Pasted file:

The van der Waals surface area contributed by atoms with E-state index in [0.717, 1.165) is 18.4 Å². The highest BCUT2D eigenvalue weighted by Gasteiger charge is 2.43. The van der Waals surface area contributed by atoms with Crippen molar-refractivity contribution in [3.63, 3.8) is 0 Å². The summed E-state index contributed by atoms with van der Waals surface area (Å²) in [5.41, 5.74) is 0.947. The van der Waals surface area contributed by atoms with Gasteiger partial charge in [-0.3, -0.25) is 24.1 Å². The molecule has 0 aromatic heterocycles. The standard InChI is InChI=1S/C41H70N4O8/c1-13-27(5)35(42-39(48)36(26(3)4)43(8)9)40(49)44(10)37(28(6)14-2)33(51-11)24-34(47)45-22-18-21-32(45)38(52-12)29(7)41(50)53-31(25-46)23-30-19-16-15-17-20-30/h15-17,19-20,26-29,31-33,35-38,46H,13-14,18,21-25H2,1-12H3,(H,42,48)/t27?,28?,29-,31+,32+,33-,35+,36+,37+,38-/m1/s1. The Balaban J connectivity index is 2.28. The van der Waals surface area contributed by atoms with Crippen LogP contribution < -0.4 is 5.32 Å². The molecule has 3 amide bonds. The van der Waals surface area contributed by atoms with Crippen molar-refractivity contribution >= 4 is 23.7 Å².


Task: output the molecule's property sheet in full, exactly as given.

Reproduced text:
The van der Waals surface area contributed by atoms with E-state index in [0.717, 1.165) is 18.4 Å². The highest BCUT2D eigenvalue weighted by Gasteiger charge is 2.43. The van der Waals surface area contributed by atoms with Crippen molar-refractivity contribution in [3.63, 3.8) is 0 Å². The summed E-state index contributed by atoms with van der Waals surface area (Å²) in [5.41, 5.74) is 0.947. The van der Waals surface area contributed by atoms with Gasteiger partial charge in [-0.3, -0.25) is 24.1 Å². The molecule has 0 aromatic heterocycles. The standard InChI is InChI=1S/C41H70N4O8/c1-13-27(5)35(42-39(48)36(26(3)4)43(8)9)40(49)44(10)37(28(6)14-2)33(51-11)24-34(47)45-22-18-21-32(45)38(52-12)29(7)41(50)53-31(25-46)23-30-19-16-15-17-20-30/h15-17,19-20,26-29,31-33,35-38,46H,13-14,18,21-25H2,1-12H3,(H,42,48)/t27?,28?,29-,31+,32+,33-,35+,36+,37+,38-/m1/s1. The Balaban J connectivity index is 2.28. The van der Waals surface area contributed by atoms with Crippen LogP contribution < -0.4 is 5.32 Å². The molecule has 3 amide bonds. The van der Waals surface area contributed by atoms with Crippen molar-refractivity contribution >= 4 is 23.7 Å².